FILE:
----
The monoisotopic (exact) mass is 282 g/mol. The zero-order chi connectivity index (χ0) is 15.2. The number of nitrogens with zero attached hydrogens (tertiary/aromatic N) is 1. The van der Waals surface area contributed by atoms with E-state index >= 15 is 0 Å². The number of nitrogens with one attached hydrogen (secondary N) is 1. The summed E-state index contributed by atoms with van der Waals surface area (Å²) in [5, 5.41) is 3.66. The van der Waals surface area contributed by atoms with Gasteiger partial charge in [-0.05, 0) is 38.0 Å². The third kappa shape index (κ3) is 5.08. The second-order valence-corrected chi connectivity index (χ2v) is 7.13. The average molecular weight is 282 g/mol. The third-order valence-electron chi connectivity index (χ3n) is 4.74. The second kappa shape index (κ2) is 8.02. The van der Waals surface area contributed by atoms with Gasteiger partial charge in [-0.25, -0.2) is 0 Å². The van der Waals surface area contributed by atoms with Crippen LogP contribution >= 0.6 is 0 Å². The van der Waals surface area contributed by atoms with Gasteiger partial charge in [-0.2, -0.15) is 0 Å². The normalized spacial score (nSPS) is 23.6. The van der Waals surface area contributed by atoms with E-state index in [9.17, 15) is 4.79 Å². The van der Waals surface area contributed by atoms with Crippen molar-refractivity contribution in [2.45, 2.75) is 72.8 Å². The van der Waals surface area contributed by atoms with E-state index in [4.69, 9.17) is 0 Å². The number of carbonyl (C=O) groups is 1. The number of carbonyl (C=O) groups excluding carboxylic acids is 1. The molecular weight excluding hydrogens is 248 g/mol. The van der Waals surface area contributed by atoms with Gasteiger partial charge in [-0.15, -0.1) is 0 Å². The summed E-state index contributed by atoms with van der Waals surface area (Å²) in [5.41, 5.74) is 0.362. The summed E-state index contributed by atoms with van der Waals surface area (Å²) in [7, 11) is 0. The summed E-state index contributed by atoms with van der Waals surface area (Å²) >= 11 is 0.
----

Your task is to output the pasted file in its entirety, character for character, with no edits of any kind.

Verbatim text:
The monoisotopic (exact) mass is 282 g/mol. The zero-order chi connectivity index (χ0) is 15.2. The number of nitrogens with zero attached hydrogens (tertiary/aromatic N) is 1. The van der Waals surface area contributed by atoms with E-state index >= 15 is 0 Å². The number of nitrogens with one attached hydrogen (secondary N) is 1. The summed E-state index contributed by atoms with van der Waals surface area (Å²) in [5, 5.41) is 3.66. The van der Waals surface area contributed by atoms with Gasteiger partial charge in [-0.05, 0) is 38.0 Å². The third kappa shape index (κ3) is 5.08. The second-order valence-corrected chi connectivity index (χ2v) is 7.13. The average molecular weight is 282 g/mol. The third-order valence-electron chi connectivity index (χ3n) is 4.74. The second kappa shape index (κ2) is 8.02. The van der Waals surface area contributed by atoms with Gasteiger partial charge in [-0.25, -0.2) is 0 Å². The van der Waals surface area contributed by atoms with Crippen LogP contribution >= 0.6 is 0 Å². The van der Waals surface area contributed by atoms with Gasteiger partial charge in [-0.2, -0.15) is 0 Å². The normalized spacial score (nSPS) is 23.6. The van der Waals surface area contributed by atoms with E-state index in [9.17, 15) is 4.79 Å². The van der Waals surface area contributed by atoms with Crippen molar-refractivity contribution in [2.45, 2.75) is 72.8 Å². The van der Waals surface area contributed by atoms with E-state index in [4.69, 9.17) is 0 Å². The number of carbonyl (C=O) groups is 1. The number of carbonyl (C=O) groups excluding carboxylic acids is 1. The molecular weight excluding hydrogens is 248 g/mol. The van der Waals surface area contributed by atoms with Gasteiger partial charge in [-0.15, -0.1) is 0 Å². The summed E-state index contributed by atoms with van der Waals surface area (Å²) in [5.41, 5.74) is 0.362. The summed E-state index contributed by atoms with van der Waals surface area (Å²) in [7, 11) is 0. The summed E-state index contributed by atoms with van der Waals surface area (Å²) >= 11 is 0.